Daniel Sarewitz aims to put his ideas in front of power players without enabling a president who seems as likely to destroy science as to reform it.
NEWS First New Species of Temperate Conifer Tree Discovered in More Than a Decade, National Geographic, January 30, 2018
The Ulleungdo hemlock, found on a small Korean island, is likely already endangered, but it may hold the key to fighting invasive species.
NEWS At age 16, A Maryland student is working with NASA on a serious project, Washington Post, December 31, 2017
A local high school sophomore has been working with NASA scientists for almost two years to map and conserve mangroves using satellite data.
FEATURE Bacteria Use Brainlike Bursts of Electricity to Communicate, Quanta, September 5, 2017
Supposedly simple cells can organize themselves into complex societies and negotiate with other colonies. Is there anything we can do that they can’t?
OP-ED Cure yourself of tree blindness, New York Times, August 27, 2017
A meditation on the joys and sorrows of learning your trees.
FEATURE Can expensive, ultra-green homes sell in a gritty suburban Maryland town?, Washington Post Magazine, May 18, 2017
A profile of two young, ambitious developers building one of the country’s greenest homes — right next door to where I lived and worked for three and a half years.
FEATURE How Scientists Can Team Up With Indigenous Groups To Protect Forests and Climate, Smithsonian Magazine, May 3, 2017
Most scientists come up with their own research agendas and work and publish papers with other scientists. Catherine Potvin and Javier Mateo-Vega ask indigenous communities what research they would like to pursue, find funding to support it, include community members as collaborators and coauthors, and return results to communities. I don’t know anyone else who does science this way. It was a privilege to tell their story.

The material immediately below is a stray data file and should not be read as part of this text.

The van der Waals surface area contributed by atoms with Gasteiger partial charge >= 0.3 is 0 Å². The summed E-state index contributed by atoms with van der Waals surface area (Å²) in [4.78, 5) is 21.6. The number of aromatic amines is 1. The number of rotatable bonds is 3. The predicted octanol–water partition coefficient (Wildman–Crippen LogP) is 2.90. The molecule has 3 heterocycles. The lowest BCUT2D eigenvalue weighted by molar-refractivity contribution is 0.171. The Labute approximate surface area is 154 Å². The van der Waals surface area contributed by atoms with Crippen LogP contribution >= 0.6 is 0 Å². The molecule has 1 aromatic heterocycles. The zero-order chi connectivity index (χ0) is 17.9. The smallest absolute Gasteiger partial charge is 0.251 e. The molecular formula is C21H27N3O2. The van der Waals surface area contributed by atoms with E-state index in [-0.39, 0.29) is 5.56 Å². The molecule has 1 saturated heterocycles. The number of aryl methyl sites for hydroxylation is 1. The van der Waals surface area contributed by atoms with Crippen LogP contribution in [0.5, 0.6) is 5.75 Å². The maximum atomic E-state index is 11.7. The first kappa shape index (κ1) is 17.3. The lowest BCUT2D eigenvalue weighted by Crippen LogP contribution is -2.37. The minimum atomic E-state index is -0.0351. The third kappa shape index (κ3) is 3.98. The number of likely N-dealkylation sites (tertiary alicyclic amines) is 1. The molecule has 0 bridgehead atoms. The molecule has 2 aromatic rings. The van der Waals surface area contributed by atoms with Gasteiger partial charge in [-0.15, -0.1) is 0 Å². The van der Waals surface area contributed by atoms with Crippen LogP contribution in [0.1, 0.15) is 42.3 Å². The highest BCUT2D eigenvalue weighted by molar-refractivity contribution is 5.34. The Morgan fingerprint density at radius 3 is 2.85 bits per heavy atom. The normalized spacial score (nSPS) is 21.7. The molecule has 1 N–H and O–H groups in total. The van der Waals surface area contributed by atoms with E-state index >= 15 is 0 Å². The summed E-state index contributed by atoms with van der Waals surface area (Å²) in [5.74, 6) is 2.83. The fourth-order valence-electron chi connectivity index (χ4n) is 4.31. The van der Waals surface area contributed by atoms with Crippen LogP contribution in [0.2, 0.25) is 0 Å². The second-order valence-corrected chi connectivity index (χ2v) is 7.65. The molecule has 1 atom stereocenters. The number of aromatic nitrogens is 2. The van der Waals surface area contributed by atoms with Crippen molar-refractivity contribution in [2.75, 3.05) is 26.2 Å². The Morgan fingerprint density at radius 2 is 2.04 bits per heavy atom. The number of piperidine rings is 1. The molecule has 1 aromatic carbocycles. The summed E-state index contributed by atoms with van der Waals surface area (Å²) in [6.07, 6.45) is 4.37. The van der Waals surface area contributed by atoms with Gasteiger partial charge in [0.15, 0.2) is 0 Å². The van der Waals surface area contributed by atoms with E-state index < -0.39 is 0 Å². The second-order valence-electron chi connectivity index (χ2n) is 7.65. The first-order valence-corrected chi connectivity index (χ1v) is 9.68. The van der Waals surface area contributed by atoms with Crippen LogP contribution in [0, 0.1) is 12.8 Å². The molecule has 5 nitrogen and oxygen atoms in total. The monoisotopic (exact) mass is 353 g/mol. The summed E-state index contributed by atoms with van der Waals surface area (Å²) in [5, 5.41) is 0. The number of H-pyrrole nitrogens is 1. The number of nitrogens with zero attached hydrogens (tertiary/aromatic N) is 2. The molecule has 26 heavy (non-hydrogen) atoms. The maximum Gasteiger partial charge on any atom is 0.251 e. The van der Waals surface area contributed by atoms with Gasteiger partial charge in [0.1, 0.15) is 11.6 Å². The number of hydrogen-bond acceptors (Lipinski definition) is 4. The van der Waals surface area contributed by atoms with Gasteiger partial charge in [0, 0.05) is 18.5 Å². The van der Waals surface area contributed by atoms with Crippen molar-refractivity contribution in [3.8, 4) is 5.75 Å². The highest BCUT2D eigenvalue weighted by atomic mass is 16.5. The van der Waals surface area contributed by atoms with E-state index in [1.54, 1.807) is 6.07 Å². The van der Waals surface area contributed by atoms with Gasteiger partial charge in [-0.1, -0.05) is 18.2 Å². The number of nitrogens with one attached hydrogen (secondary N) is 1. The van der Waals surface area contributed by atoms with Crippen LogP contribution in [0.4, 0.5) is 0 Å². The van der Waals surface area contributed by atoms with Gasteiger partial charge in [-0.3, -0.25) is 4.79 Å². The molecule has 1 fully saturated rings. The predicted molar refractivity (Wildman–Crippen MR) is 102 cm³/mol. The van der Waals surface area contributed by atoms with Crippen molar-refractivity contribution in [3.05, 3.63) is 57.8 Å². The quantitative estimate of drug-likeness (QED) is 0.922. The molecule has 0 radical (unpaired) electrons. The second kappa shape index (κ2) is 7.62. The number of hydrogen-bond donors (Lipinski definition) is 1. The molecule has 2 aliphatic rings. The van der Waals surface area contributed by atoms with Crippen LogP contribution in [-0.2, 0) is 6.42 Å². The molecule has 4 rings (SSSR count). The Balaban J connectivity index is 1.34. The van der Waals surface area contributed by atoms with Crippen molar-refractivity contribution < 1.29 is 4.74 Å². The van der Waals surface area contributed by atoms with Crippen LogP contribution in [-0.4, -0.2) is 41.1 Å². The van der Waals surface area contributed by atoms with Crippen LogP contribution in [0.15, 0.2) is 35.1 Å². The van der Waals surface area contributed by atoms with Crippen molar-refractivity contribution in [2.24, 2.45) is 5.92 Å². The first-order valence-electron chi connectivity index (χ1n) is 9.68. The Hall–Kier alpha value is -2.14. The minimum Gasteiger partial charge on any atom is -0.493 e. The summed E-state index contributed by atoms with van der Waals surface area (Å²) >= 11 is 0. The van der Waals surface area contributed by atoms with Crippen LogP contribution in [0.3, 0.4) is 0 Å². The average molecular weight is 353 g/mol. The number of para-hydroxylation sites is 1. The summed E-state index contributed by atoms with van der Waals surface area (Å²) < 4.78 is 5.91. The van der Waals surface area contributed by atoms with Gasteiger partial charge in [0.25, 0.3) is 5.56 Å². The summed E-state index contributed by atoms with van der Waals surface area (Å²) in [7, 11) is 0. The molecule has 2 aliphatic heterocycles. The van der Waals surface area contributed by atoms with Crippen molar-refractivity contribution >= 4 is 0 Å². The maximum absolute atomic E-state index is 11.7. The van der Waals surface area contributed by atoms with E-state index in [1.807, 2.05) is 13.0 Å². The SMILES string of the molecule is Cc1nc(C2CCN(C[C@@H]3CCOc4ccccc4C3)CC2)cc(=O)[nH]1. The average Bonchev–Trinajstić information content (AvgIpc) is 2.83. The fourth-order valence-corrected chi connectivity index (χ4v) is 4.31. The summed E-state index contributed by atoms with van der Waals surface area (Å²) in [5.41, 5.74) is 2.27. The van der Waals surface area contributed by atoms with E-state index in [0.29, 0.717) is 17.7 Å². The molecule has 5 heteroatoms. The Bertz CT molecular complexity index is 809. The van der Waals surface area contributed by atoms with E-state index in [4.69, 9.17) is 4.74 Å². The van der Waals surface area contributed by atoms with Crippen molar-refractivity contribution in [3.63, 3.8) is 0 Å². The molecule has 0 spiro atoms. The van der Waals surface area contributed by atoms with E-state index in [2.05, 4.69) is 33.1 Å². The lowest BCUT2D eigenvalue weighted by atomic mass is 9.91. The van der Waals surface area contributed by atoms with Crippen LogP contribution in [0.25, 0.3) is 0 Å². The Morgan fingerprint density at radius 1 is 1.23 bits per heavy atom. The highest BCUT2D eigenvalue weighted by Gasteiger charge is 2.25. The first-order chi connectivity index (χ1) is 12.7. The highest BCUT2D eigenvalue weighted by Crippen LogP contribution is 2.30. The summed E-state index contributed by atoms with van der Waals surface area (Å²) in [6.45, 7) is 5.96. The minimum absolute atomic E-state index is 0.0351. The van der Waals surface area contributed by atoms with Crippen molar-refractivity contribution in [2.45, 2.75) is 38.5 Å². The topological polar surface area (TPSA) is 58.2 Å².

FEATURE Mayans Have Farmed The Same Way For Millennia. Climate Change Means They Can’t, NPR, February 3, 2017
An innovative, indigenous farming and climate solution.
OP-ED The Free Flow of Scientific Information Is Critical for Democracy, Scientific American, February 3, 2017
Communication channels between government scientists and journalists must remain open.
ESSAY What the death of an oak tree can teach us about mortality, Aeon, December 6, 2016
Trees are not like us — and we can learn from that.
FEATURE Scientists are close to building a quantum computer that can beat a conventional one, Science, December 1, 2016
Private companies big and small place their bets on a future quantum computer.
FEATURE Warning to forest destroyers: this scientist will catch you, Nature, October 4, 2016
Profile of geographer Matthew Hansen, who is shining a light on the dark world of deforestation.
OP-ED Update the Nobel Prize, New York Times, October 3, 2016
It’s time to modernize the world’s most famous science prize.
OP-ED The battle to save Dueling Creek, Washington Post, July 8, 2016
Why even a battle-scarred little suburban park is worth saving.
OP-ED The ups and downs of the Bradford pear, New York Times, March 18, 2016
Of all the environmental evils in our world, is an ugly pear tree such a bad thing?
OP-ED Chasing the rabbit in D.C., Washington Post, January 22, 2016
Why square dancing can make the world a better place.
OP-ED Cities as havens for trees, New York Times, December 25, 2014
A beautiful eastern hemlock tree in my neighborhood got me thinking about whether cities can help preserve trees that are threatened in the wild.
Why tell stories about science? Science, like any other endeavor, has characters, plot, intrigue and heartbreak. But perhaps unique among human pursuits, it inevitably progresses: We always know more than we did before. My writing sheds light on what scientists know, what they hope to learn and why it matters.
Writing – A nearly complete catalog of my published work.
Editing – I’ve edited science stories, books, reports, blog posts and more.
Blog – Occasional essays and original reporting on a range of topics. Most touch on issues related to the environment and sustainability.
Multimedia – In 2012 I produced a series of pieces for the Perpetual Notion Machine, a science radio show in Madison, Wisconsin. I have also developed innovative posters, brochures, and videos on topics in physics and science education.
Music and Dance – I play traditional music and organize occasional music and dance events.